Evangelism: Reaching out with the Gospel
What is the best, most effective way to share the gospel with others? This is a question our church has been discussing as long as I can remember. I think I can say with some confidence that we have tried just about everything except the Goodyear blimp.
We have published millions of magazines and booklets, used radio and network television, launched evangelistic personal campaigns — and in recent years we have experimented with web casts and other types of social media.
Which of these has been the most effective? It’s very hard to quantify the results. Some work for a time, and then the novelty wears off. Others seem to be effective, until we add up the cost. Then there are methods that generate a huge initial response, but very little actual returns. Like a magazine newsstand program. Or advertisements in Reader’s Digest.
But is there one method that is the most effective? Yes, there is.
Ed Stetzer was a guest speaker at our International Conference in Orlando. He is a missiologist and the president of LifeWay Research, and he provided us with a helpful, humorous and colorful presentation on evangelism. He noted that while driving down the interstate, especially in the “Bible belt” in the USA, you will come across some interesting billboards and marquees, set up by well-meaning religious organizations that seem to have more enthusiasm than theological insight and marketing savvy.
Like me, you probably wonder what made the sponsors think that messages like these would turn people to the gospel. As Ed said, “You feel frustrated at how silly they seem. But more importantly, you wonder about the reaction of the countless unchurched who are reading them.”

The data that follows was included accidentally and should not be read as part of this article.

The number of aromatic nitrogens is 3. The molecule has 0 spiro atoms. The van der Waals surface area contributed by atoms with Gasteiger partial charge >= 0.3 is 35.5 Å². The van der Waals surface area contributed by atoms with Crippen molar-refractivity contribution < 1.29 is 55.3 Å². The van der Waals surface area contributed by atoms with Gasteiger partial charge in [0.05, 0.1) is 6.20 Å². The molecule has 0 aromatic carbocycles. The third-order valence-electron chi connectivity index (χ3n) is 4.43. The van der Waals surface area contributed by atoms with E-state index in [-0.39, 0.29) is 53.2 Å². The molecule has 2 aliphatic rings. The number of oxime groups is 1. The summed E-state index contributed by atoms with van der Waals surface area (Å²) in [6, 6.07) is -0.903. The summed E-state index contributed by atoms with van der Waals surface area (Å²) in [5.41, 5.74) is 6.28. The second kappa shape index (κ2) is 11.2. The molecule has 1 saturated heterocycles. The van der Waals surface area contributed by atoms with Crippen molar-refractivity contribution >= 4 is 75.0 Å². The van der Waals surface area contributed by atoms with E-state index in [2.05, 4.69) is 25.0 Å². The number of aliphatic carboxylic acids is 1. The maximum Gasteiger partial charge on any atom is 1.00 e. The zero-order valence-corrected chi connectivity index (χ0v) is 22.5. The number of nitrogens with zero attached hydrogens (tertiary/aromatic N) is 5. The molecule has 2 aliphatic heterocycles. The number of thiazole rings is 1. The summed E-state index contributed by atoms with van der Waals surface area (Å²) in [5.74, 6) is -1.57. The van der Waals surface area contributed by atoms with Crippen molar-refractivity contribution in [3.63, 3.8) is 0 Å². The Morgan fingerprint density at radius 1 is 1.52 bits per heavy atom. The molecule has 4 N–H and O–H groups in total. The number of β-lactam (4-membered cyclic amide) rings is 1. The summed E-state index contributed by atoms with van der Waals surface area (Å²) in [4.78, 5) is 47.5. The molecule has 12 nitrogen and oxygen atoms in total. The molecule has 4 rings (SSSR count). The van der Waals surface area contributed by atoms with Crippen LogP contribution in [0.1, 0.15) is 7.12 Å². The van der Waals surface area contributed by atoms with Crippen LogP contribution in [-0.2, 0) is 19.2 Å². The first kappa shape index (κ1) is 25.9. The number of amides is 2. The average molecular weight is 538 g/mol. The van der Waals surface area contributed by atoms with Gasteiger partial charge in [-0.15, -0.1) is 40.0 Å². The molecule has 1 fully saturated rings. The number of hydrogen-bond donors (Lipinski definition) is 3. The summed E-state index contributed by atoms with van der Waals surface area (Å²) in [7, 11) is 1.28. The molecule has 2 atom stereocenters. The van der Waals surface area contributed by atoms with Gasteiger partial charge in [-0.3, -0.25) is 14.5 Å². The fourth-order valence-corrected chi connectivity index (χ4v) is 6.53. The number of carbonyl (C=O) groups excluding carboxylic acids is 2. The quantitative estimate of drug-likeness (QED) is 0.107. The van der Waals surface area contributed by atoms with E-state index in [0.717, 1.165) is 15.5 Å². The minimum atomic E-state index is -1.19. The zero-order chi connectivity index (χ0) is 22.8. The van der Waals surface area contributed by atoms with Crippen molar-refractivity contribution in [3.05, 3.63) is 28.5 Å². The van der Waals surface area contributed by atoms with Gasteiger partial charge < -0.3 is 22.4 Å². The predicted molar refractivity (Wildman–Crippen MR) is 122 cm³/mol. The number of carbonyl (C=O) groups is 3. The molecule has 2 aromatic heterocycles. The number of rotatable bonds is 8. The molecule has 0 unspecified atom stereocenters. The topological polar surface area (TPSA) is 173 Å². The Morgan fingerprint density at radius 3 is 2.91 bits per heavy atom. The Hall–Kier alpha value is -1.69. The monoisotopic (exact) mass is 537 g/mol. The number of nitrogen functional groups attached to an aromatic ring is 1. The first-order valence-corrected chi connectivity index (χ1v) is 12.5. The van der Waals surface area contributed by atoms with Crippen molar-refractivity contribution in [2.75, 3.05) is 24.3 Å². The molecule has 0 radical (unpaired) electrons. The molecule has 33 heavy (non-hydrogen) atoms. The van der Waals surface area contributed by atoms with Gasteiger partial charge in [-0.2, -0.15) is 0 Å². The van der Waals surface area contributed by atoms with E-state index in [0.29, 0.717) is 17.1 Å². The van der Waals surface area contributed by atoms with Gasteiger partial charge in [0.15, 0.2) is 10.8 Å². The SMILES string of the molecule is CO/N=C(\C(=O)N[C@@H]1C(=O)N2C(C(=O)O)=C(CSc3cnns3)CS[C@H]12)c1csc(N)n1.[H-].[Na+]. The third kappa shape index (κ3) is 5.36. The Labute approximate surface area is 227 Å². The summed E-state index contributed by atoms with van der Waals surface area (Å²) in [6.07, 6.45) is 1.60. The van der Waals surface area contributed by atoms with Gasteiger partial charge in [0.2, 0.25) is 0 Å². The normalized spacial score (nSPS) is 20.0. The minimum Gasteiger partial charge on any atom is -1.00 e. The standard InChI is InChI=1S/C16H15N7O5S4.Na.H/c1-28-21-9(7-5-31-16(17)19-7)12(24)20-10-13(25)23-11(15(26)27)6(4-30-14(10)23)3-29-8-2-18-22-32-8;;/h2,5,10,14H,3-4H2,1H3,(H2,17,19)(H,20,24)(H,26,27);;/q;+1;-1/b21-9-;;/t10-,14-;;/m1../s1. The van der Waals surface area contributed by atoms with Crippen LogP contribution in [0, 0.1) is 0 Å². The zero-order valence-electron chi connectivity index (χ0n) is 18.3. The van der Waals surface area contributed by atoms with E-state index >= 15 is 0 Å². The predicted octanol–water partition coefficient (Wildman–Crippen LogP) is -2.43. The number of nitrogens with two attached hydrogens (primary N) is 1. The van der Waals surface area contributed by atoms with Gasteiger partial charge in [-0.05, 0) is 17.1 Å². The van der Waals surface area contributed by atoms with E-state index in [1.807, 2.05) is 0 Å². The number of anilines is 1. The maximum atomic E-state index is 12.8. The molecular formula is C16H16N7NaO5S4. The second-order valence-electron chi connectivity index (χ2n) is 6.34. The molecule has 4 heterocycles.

Ed has done research on this topic, and has come up with some interesting information about how unchurched people respond to various evangelistic approaches. He conducted a survey with more than 15,000 Americans, asking them about different methods of church outreach. The survey covered 13 different evangelistic methods to discover ways that Americans are willing to receive information about local congregations. The top five, in increasing order of effectiveness, are:
5) Newspaper or magazine advertising — 46%
4) Outdoor sign or billboard — 46%
3) Informative ad in the newspaper — 48%
2) Personal conversation with a friend or neighbor from the church — 56%
1) Personal conversation with a family member — 63%
So the research showed that, whereas mass marketing methods have some effect, the biggest impact is gained by the least expensive techniques.
Additionally, the research discovered that some people are more or less receptive to considering issues of faith at different times in differing circumstances. The following are the top five times that people are most open to considering matters of faith:
5) After the birth of a baby — 28%
4) After a natural disaster — 34%
3) After a major national crisis — 38%
2) During the Easter season — 38%
1) During the Christmas season — 47%
What Ed Stetzer’s research has shown is that unchurched people are more willing to talk about Jesus than we may realize. But it has to be the right person and the right time. So while the research shows that marketing and advertising do provide support for outreach, they are supplemental at best. Contact based on relationships is the most effective approach.
And so it has been since the early years, when Peter exhorted the first Christians: “Always be prepared to give an answer to everyone who asks you to give the reason for the hope that you have” (1 Peter 3:15).
The message of Jesus is best shared by example, one conversation at a time. Perhaps that helps explain why, rather than hovering over us for all eternity in a heavenly blimp, Jesus came to us in time and space, in flesh and blood, in person, face to face!
Author: Joseph Tkach